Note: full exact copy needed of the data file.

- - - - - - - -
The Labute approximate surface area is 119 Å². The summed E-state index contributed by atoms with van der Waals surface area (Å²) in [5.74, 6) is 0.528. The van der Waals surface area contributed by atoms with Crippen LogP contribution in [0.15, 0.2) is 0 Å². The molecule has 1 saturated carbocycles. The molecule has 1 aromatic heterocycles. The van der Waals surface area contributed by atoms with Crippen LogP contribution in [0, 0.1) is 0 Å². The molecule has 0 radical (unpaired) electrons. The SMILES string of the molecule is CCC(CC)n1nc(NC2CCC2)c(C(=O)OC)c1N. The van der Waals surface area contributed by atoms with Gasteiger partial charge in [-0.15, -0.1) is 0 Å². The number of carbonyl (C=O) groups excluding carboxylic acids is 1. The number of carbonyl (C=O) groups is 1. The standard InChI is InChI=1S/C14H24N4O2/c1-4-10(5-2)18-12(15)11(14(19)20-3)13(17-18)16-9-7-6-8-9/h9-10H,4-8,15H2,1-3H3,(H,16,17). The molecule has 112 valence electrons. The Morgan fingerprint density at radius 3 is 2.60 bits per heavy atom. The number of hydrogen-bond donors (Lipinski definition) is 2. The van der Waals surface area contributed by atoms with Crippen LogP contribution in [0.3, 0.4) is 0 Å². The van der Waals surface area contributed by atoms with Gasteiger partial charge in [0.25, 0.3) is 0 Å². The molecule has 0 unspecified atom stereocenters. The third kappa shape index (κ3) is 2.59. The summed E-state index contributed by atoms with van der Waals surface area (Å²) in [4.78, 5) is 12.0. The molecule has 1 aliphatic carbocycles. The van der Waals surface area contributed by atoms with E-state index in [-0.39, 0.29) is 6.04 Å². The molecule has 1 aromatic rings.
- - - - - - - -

The Labute approximate surface area is 119 Å². The summed E-state index contributed by atoms with van der Waals surface area (Å²) in [5.74, 6) is 0.528. The van der Waals surface area contributed by atoms with Crippen LogP contribution in [0.15, 0.2) is 0 Å². The molecule has 1 saturated carbocycles. The molecule has 1 aromatic heterocycles. The van der Waals surface area contributed by atoms with Crippen LogP contribution in [0, 0.1) is 0 Å². The molecule has 0 radical (unpaired) electrons. The SMILES string of the molecule is CCC(CC)n1nc(NC2CCC2)c(C(=O)OC)c1N. The van der Waals surface area contributed by atoms with Gasteiger partial charge in [-0.15, -0.1) is 0 Å². The number of carbonyl (C=O) groups excluding carboxylic acids is 1. The number of carbonyl (C=O) groups is 1. The standard InChI is InChI=1S/C14H24N4O2/c1-4-10(5-2)18-12(15)11(14(19)20-3)13(17-18)16-9-7-6-8-9/h9-10H,4-8,15H2,1-3H3,(H,16,17). The molecule has 112 valence electrons. The Morgan fingerprint density at radius 3 is 2.60 bits per heavy atom. The number of hydrogen-bond donors (Lipinski definition) is 2. The van der Waals surface area contributed by atoms with Crippen LogP contribution in [0.3, 0.4) is 0 Å². The van der Waals surface area contributed by atoms with Gasteiger partial charge in [0.25, 0.3) is 0 Å². The molecule has 0 unspecified atom stereocenters. The third kappa shape index (κ3) is 2.59. The summed E-state index contributed by atoms with van der Waals surface area (Å²) in [4.78, 5) is 12.0. The molecule has 1 aliphatic carbocycles. The van der Waals surface area contributed by atoms with E-state index in [-0.39, 0.29) is 6.04 Å². The molecule has 1 aromatic rings.